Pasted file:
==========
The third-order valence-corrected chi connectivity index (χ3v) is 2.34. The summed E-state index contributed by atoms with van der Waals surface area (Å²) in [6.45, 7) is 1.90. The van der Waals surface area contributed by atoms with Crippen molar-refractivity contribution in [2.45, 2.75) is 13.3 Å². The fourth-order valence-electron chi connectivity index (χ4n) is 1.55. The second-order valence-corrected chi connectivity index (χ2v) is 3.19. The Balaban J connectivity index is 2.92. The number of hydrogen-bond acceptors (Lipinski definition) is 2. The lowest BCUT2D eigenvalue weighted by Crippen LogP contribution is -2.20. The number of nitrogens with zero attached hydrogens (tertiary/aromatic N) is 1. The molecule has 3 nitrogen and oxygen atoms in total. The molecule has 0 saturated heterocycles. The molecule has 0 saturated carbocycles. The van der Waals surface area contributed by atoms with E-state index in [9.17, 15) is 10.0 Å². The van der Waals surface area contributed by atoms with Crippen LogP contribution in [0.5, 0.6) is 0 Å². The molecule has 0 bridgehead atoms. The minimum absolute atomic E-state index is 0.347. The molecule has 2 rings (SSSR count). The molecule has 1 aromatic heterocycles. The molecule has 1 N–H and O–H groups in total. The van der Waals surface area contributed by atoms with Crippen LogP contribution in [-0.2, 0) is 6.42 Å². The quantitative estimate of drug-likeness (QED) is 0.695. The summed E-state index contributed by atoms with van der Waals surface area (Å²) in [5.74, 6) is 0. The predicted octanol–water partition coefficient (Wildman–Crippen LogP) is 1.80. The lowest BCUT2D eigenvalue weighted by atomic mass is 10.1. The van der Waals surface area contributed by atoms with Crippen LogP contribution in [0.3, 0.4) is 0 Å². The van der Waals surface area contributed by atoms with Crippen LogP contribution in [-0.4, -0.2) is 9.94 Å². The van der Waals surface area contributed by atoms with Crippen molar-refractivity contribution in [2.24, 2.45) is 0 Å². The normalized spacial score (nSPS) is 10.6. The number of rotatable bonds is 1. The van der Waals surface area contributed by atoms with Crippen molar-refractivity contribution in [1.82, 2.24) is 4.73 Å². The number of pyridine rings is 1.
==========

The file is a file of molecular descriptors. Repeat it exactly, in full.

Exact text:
The third-order valence-corrected chi connectivity index (χ3v) is 2.34. The summed E-state index contributed by atoms with van der Waals surface area (Å²) in [6.45, 7) is 1.90. The van der Waals surface area contributed by atoms with Crippen molar-refractivity contribution in [2.45, 2.75) is 13.3 Å². The fourth-order valence-electron chi connectivity index (χ4n) is 1.55. The second-order valence-corrected chi connectivity index (χ2v) is 3.19. The Balaban J connectivity index is 2.92. The number of hydrogen-bond acceptors (Lipinski definition) is 2. The lowest BCUT2D eigenvalue weighted by Crippen LogP contribution is -2.20. The number of nitrogens with zero attached hydrogens (tertiary/aromatic N) is 1. The molecule has 3 nitrogen and oxygen atoms in total. The molecule has 0 saturated heterocycles. The molecule has 0 saturated carbocycles. The van der Waals surface area contributed by atoms with E-state index in [9.17, 15) is 10.0 Å². The van der Waals surface area contributed by atoms with Crippen LogP contribution in [0.5, 0.6) is 0 Å². The molecule has 0 bridgehead atoms. The minimum absolute atomic E-state index is 0.347. The molecule has 2 rings (SSSR count). The molecule has 1 aromatic heterocycles. The molecule has 1 N–H and O–H groups in total. The van der Waals surface area contributed by atoms with Crippen LogP contribution in [-0.2, 0) is 6.42 Å². The quantitative estimate of drug-likeness (QED) is 0.695. The summed E-state index contributed by atoms with van der Waals surface area (Å²) in [5.74, 6) is 0. The predicted octanol–water partition coefficient (Wildman–Crippen LogP) is 1.80. The lowest BCUT2D eigenvalue weighted by atomic mass is 10.1. The van der Waals surface area contributed by atoms with Crippen LogP contribution in [0.3, 0.4) is 0 Å². The van der Waals surface area contributed by atoms with Crippen LogP contribution in [-0.4, -0.2) is 9.94 Å². The van der Waals surface area contributed by atoms with Crippen molar-refractivity contribution in [2.24, 2.45) is 0 Å². The normalized spacial score (nSPS) is 10.6. The number of rotatable bonds is 1. The van der Waals surface area contributed by atoms with Crippen molar-refractivity contribution in [1.82, 2.24) is 4.73 Å². The number of pyridine rings is 1.